Government subsidies and idols bring goods, South Korea set off Tesla boom

From cocktails of the same name to enthusiastic buyers, Tesla is sought after in South Korea, especially among tech-savvy professionals, Reuters reported. Kang Sung-mo, who runs an advertising production company in Seoul, is one of Tesla’s big fans. “I’m not interested in cars, but I’m very interested in the Tesla brand and its technology.” Jiang, 39, said.

Government subsidies and idols bring goods, South Korea set off Tesla boom

He ordered a Tesla Model 3 in December, even though he only bought a Hyundai last summer. Tesla’s innovative ideas help to improve its image, he said.

The U.S. electric car maker’s performance in South Korea peaked in June, selling 2,827 vehicles, rebounding from weak sales in April and May. The Model 3 is now the second largest imported vehicle in South Korea, ahead of the BMW 5 Series and Audi A6, after the Mercedes E-Class.

By contrast, sales of the Kona EV, South Korea’s local carmaker, fell 31 per cent in June to 2,513 vehicles. Another 4,000 to 5,000 South Korean consumers have ordered model 3, most of which won’t be delivered until September, according to people familiar with the matter.

Tesla’s growing popularity among wealthy professionals in South Korea is also one of the company’s proud things. More importantly, these people are relatively less affected by the outbreak.

Speaking of Tesla’s threat to the traditional car brand, the company last week overtook Toyota to become the world’s most valuable carmaker. Tesla’s second-quarter delivery was well ahead of market expectations when rivals’ second-quarter performance was hit by an outbreak.

Of course, South Korea’s generous 12.43 million won ($10,380) subsidy for Model 3 did boost model 3 sales. The subsidized Model 3 sells for less than $40,000. However, the company’s own publicity has also been instrumental.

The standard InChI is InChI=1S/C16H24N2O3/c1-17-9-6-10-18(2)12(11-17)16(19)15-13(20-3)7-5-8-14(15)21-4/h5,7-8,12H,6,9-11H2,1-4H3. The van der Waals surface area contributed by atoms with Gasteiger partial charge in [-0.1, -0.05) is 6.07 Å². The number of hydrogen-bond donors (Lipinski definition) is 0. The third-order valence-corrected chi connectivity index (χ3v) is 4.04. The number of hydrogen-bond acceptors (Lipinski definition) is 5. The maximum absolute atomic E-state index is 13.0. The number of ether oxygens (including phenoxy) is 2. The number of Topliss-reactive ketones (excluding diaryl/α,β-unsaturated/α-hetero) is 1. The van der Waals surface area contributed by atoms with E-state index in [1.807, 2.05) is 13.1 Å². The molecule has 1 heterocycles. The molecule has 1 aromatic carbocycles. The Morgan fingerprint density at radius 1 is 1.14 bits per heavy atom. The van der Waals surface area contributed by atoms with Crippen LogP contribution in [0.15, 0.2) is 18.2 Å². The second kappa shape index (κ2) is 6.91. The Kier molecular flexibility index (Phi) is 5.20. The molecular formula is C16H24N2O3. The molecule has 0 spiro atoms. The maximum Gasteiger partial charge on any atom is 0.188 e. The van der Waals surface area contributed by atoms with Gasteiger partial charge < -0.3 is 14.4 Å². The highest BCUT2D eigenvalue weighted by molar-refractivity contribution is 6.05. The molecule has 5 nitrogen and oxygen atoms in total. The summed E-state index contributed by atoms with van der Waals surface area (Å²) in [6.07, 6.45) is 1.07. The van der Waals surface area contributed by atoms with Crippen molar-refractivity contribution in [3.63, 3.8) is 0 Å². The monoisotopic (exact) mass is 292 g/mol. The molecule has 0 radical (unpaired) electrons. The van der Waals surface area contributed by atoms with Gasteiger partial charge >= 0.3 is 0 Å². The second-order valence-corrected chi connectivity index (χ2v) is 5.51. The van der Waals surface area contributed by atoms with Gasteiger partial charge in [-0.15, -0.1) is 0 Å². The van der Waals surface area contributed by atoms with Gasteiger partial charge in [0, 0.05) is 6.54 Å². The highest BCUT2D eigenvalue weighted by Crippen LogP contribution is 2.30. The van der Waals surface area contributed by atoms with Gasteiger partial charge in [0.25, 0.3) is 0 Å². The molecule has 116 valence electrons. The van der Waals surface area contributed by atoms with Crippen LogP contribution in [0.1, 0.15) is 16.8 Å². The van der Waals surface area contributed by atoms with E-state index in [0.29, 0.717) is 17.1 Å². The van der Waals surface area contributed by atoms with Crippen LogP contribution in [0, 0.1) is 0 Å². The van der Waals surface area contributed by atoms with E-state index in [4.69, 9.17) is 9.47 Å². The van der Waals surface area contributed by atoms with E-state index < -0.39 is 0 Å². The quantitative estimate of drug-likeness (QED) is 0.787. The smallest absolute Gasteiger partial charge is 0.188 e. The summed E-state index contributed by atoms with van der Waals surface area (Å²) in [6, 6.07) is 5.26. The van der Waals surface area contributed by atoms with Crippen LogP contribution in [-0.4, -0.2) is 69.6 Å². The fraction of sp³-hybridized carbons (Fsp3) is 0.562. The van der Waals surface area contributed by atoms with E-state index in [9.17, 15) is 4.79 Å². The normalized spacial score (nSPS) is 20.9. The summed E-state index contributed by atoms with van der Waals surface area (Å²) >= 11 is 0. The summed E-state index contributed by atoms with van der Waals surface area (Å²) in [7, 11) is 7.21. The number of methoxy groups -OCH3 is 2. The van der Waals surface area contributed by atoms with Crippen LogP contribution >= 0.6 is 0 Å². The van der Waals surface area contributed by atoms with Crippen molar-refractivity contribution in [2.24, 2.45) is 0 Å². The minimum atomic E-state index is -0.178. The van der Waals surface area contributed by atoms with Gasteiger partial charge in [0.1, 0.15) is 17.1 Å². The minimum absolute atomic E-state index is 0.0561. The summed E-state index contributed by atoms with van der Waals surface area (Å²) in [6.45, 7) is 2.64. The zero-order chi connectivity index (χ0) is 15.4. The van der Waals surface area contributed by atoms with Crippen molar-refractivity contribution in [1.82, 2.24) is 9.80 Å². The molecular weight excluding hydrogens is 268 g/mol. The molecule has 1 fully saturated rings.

On social media, South Korean Tesla fans are keen to share the route of the vehicle. Recently, a new cocktail was popular in Korean bars, a mix of Terra-branded beer and traditional Korean shochu “soju”. Together, the two names are very similar to the pronunciation of Tesla in Korean.

South Korean star Liu Yaren, who took to the streets to take to the streets on his Tesla Model X on a reality show that aired last month, gave Tesla a free ad. According to another person familiar with the matter, the wave of free ads has sent Model X sales soaring.

Other newly-promoted South Korean owners say they bought Tesla for practical reasons.

Kim Dong-hwan, who works for an IT company in Seoul, says the company is far from home and buys Tesla in the hope of avoiding public transportation and fatigue from long driving during the outbreak.

But not everything is perfect – there are small gaps in his Model 3 panel, which can take months to repair. But Kim Dong-hwan says it’s nothing compared to the benefits and emotional appeal of advanced technology brands.

“I’m generally happy with the new car, given that Tesla’s self-driving features can reduce driving fatigue,” he said.